Known as the Shinden (“Magnificent Lightning”), the original piston-engined concept plane was designated ‘J7W1,’ with plans to build an operational jet-powered fighter (the J7W2) that could easily have been one of the best fighters of the world at the time. With jet engines, the Shinden would be able to reach speeds of up to 750 km/hr, and that combined with four 30mm cannons would have made it a terror among the clouds. As it was, the jet version never left the drawing board, and the propeller version only had two built, with only one flight tested, before the end of the War.

G10N (Japan)
Standard Production Time: 70 d
Cost (in thousands of Yen): 1183.6
Iron (Tons): 10.6
Aluminum (Tons): 29.0

This plane was initially designed by Japan to be a bomber capable of reaching the U.S. mainland. The plan at the time was to have it fly from the Japanese-occupied Kurile Islands, bomb the U.S., then land in German-occupied France. Since it was going to fly far beyond any fighter escort range, it was designed to be loaded with defensive armament, more so than most conventional bombers of the time. With a range of 19,000 km, it could easily have reached targets on the West Coast of the U.S., or perhaps even Australia, or any of the dozens of major Allied bases scattered throughout the Pacific. One version planned by the Japanese was to carry 400 downward-firing machine guns which could have sprayed ground targets with up to 6,400 rounds per second. Fortunately, this behemoth was cancelled in 1944 with only a few engines having been built and tested.

The U.S. was the ‘sleeping giant’ that Japan awoke, and its industrial might serves as a wicked fuel to feed its enormous production capacity. Because of this, a U.S. player will probably have more choices than they can keep track of, but picking an aircraft production strategy early on will ensure they can field an overwhelming horde of aircraft against the Japanese.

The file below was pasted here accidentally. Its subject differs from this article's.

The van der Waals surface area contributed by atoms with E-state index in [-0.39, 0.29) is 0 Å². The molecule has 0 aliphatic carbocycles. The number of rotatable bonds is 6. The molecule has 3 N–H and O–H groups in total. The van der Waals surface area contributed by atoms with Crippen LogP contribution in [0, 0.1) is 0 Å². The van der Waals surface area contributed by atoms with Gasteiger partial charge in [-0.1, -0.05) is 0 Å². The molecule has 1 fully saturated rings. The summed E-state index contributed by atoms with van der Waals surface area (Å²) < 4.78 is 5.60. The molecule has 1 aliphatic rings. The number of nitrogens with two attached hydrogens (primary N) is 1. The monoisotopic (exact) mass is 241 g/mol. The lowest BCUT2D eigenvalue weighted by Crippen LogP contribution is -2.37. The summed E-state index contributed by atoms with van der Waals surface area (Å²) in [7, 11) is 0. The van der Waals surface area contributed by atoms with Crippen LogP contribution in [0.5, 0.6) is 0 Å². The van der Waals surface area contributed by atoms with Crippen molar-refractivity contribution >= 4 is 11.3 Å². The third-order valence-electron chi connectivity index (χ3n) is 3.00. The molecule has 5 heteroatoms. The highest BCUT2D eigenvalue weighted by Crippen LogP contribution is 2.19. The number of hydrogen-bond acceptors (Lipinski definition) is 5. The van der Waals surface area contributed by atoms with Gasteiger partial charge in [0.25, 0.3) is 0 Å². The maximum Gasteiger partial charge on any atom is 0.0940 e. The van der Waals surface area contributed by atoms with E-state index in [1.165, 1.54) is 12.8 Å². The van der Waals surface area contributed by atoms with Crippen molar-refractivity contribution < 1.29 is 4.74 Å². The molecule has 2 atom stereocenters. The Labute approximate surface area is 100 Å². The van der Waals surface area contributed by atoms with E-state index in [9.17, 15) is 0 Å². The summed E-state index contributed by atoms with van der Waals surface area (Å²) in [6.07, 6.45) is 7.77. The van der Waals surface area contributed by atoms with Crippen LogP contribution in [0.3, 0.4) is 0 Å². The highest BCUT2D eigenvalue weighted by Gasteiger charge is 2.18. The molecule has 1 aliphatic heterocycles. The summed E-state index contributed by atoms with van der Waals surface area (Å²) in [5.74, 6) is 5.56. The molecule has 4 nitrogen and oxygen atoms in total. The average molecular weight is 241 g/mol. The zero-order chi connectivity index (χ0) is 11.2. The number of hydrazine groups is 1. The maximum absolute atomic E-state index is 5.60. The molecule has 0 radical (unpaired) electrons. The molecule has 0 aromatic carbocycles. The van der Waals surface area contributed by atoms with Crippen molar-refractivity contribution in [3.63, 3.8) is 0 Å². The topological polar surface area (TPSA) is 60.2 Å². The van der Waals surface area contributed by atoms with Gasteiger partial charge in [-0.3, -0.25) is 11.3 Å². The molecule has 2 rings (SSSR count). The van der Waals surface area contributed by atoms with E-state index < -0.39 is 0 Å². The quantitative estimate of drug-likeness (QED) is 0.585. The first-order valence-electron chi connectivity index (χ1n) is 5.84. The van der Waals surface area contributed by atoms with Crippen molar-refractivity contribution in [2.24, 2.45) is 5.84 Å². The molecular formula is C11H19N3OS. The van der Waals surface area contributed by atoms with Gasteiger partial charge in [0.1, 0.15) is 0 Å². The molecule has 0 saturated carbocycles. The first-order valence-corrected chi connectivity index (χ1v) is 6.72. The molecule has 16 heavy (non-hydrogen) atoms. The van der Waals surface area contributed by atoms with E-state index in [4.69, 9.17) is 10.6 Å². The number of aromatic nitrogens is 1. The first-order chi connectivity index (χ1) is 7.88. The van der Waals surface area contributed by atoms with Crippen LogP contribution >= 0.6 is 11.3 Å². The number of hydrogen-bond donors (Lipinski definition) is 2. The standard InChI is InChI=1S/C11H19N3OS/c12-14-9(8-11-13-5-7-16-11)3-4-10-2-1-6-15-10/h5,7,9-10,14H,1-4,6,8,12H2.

P-80 (U.S.)
Standard Production Time: 10 d
Cost (in thousands of USD): 113.3
Iron (Tons): 2.4
Aluminum (Tons): 6.8

The P-80, known as the “Shooting Star,” was the U.S.’s first production jet aircraft; it first flew in January of 1944. It never saw combat service during the War, however, as design problems grounded it until just afterwards. The Shooting Star lived up to its namesake, though, capable of reaching speeds of almost 900 km/hr. With six 12.7mm machine guns, it could easily tear apart anything that was unlucky enough to find itself at the center of a P-80’s sights.

F5U (U.S.)
Standard Production Time: 25 d
Cost (in thousands of USD): 194.6
Iron (Tons): 2.7
Aluminum (Tons): 10.1

The F5U “Flying Flapjack” was a very unique design, incorporating a low-aspect wing and low-speed propellers that would allow it to take off and land vertically, as well as hover like a helicopter. Armed heavily, the F5U was, unfortunately for its designers, never built in numbers because of its lengthy development; the U.S. Navy cancelled the project in the late 1940’s in favor of jet aircraft, dooming the Flapjack to obscurity.